Chinese cuisine originated from the various regions of China and has become widespread world wide. Regional cultural differences vary greatly amongst the different regions of China giving rise to the different styles of food. There are eight main regional cuisines Some other local cuisines are also well known, such as Beijing cuisine and Shanghai cuisine.
Consisting of Jinan cuisine and Jiaodong cuisine, Shandong cuisine, clear, pure and not greasy, is characterized by its emphasis on aroma, freshness, crispness and tenderness. Shallot and garlic are usually used as seasonings so Shangdong dishes tastes pungent usually. Soups are given much emphasis in Shangdong dishes. Thin soup features clear and fresh while creamy soup looks thick and tastes strong. Jinan cuisine is adept at deep-frying, grilling, frying and stir-frying while Jiaodong division is famous for cooking seafood with fresh and light taste.
Shandong is a large peninsula surrounded by the sea to the East and the Yellow River meandering through the centre. As a result, seafood is a major component of Shandong cuisine. Shandong"s most famous dish is the Sweet and Sour Carp.
Sichuan cuisine, often known in the West as Szechuan cuisine, is one of the most famous Chinese cuisines in the world. Characterized by its spicy and pungent flavour, Sichuan cuisine, prolific of tastes, emphasizes on the use of chilli. Pepper and prickly ash also never fail to accompany, producing typical exciting tastes. Besides, garlic, ginger and fermented soybean are also used in the cooking process. Frying without oil, pickling and braising are some of basic cooking techniques.
Chilli peppers and prickly ash are used in many dishes, giving it a distinctively spicy taste, called "ma" in Chinese. It often leaves a slight numb sensation in the mouth. Sichuan hot pots are perhaps the most famous hotpots in the world, most notably the Yuan Yang (mandarin duck) Hotpot half spicy and half clear.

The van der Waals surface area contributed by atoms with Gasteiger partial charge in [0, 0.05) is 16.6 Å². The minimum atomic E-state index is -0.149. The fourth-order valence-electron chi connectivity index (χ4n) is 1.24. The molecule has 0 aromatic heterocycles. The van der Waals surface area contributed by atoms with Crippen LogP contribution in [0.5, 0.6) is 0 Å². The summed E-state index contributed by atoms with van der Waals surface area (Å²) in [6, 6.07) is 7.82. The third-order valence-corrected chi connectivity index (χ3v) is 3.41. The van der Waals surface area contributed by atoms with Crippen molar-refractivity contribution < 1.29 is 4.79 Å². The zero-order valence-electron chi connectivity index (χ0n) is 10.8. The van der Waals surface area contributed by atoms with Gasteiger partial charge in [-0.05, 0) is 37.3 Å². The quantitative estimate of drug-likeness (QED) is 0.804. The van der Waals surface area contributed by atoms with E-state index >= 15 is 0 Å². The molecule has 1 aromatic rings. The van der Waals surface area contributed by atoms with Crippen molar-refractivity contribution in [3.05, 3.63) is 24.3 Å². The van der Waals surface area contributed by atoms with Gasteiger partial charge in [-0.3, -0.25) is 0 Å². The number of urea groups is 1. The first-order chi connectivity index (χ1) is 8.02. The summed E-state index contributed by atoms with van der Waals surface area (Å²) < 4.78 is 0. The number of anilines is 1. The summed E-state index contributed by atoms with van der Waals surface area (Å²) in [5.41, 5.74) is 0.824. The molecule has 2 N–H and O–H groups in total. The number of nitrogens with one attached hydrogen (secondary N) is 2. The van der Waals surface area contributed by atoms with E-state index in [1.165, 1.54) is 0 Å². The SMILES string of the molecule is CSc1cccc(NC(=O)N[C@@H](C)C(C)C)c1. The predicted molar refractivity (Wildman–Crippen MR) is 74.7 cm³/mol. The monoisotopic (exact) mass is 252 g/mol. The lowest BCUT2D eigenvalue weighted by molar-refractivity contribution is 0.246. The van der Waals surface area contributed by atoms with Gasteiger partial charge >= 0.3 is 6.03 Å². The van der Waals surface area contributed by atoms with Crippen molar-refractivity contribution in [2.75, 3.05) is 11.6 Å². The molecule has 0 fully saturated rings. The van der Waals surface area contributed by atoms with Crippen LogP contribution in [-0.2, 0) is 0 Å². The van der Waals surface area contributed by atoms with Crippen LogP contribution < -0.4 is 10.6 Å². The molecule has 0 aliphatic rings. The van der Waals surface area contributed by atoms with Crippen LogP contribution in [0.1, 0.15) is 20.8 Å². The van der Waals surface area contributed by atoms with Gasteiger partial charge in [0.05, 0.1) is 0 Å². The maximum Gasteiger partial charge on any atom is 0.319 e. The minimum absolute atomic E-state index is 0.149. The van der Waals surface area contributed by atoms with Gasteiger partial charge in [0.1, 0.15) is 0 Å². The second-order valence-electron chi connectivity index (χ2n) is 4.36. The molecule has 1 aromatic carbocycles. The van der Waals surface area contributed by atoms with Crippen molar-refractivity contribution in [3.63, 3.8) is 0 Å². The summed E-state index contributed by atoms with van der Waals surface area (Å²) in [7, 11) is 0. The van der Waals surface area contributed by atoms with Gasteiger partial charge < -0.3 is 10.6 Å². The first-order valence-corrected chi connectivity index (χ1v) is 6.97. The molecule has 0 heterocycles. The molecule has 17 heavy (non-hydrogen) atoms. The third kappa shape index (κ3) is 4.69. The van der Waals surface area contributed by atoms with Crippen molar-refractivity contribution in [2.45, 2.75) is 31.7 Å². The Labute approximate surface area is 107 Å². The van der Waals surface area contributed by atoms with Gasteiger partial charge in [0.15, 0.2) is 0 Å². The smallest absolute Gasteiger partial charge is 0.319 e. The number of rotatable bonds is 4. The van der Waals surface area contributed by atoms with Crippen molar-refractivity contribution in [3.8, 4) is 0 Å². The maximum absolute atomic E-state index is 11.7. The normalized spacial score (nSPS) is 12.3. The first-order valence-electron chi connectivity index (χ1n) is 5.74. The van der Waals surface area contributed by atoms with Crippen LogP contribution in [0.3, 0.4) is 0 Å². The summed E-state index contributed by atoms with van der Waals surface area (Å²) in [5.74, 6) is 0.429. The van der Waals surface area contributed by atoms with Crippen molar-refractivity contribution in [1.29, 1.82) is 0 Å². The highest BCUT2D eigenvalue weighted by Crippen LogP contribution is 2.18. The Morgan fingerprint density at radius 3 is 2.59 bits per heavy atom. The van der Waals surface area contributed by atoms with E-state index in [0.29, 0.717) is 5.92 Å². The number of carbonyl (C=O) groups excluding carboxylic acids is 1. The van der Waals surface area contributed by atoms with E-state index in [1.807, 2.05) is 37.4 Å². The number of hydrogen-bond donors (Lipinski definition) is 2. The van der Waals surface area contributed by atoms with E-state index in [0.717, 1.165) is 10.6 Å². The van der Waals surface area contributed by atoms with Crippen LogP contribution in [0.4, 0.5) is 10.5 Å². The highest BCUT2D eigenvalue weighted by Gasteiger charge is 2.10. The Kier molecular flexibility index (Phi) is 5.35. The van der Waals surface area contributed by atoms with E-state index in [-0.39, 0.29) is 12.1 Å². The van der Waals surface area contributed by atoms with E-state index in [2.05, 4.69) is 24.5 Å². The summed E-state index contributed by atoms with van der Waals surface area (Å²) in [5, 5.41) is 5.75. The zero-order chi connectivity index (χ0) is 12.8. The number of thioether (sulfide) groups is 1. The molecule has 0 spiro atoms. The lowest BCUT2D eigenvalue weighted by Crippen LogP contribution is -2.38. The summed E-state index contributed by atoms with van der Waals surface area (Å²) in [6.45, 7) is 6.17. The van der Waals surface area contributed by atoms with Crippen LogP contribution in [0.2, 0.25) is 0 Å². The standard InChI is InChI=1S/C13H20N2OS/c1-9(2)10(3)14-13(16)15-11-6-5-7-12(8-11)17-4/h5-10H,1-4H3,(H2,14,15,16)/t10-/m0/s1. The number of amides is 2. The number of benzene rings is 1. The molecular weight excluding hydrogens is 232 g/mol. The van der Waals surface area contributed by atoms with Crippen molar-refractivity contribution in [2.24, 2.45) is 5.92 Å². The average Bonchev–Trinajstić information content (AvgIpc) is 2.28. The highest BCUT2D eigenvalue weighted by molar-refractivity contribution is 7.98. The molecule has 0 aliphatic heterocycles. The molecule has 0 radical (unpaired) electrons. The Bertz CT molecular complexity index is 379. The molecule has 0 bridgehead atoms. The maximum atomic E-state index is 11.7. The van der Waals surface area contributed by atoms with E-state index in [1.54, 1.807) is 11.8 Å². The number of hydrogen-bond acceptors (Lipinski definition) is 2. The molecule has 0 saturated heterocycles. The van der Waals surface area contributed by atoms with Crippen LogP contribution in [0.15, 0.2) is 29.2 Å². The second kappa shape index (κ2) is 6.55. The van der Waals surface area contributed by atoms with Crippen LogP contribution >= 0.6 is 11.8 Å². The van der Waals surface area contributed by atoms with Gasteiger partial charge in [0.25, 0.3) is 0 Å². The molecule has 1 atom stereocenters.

Cantonese food originates from Guangdong, the southernmost province in China. It is one of the most diverse and richest cuisines in China. It doesn"t use much spice, which brings out the natural flavour of the vegetables and meats. The taste is clear, light, crisp and fresh, Its basic cooking techniques include roasting, stir-frying, sauteing, deep-frying, braising, stewing and steaming. Among them steaming and stir-frying are often used to preserve the natural flavour.
Consisting of Fuzhou cuisine, Quanzhou Cuisine and Xiamen Cuisine, Fujian Cuisine is distinguished for its choice of seafood, beautiful colour and magic taste of sweet, sour, salty and savoury. The most distinct feature is their "pickled taste".
Jiangsu cuisine is also called Huaiyang cuisine. Aquatics as the main ingredients, it stresses the freshness of materials. Its carving techniques are delicate, of which the melon carving technique is especially well known. Cooking techniques consist of stewing, braising, roasting, simmering, etc. The flavour of Huaiyang cuisine is light, fresh and sweet and with delicate elegance. Jiangsu cuisine is well known for its careful selection of ingredients, its meticulous preparation methodology, and its not-too-spicy, not-too-bland taste. Since the seasons vary in climate considerably in Jiangsu, the cuisine also varies throughout the year. If the flavour is strong, it isn"t too heavy; if light, not too bland.
Comprising local cuisines of Hangzhou, Ningbo and Shaoxing, Zhejiang cuisine, not greasy, wins its reputation for freshness, tenderness, softness, smoothness of its dishes with mellow fragrance. Hangzhou cuisine is the most famous one among the three.
Hunan cuisine consists of local cuisines of Xiangjiang Region, Dongting Lake and Xiangxi. It characterizes by thick and pungent flavour. Chilli, pepper and shallot are usually necessaries in this division.
Anhui chefs focus much more attention on the temperature in cooking and are good at braising and stewing. Often hams and sugar candy are added to improve taste.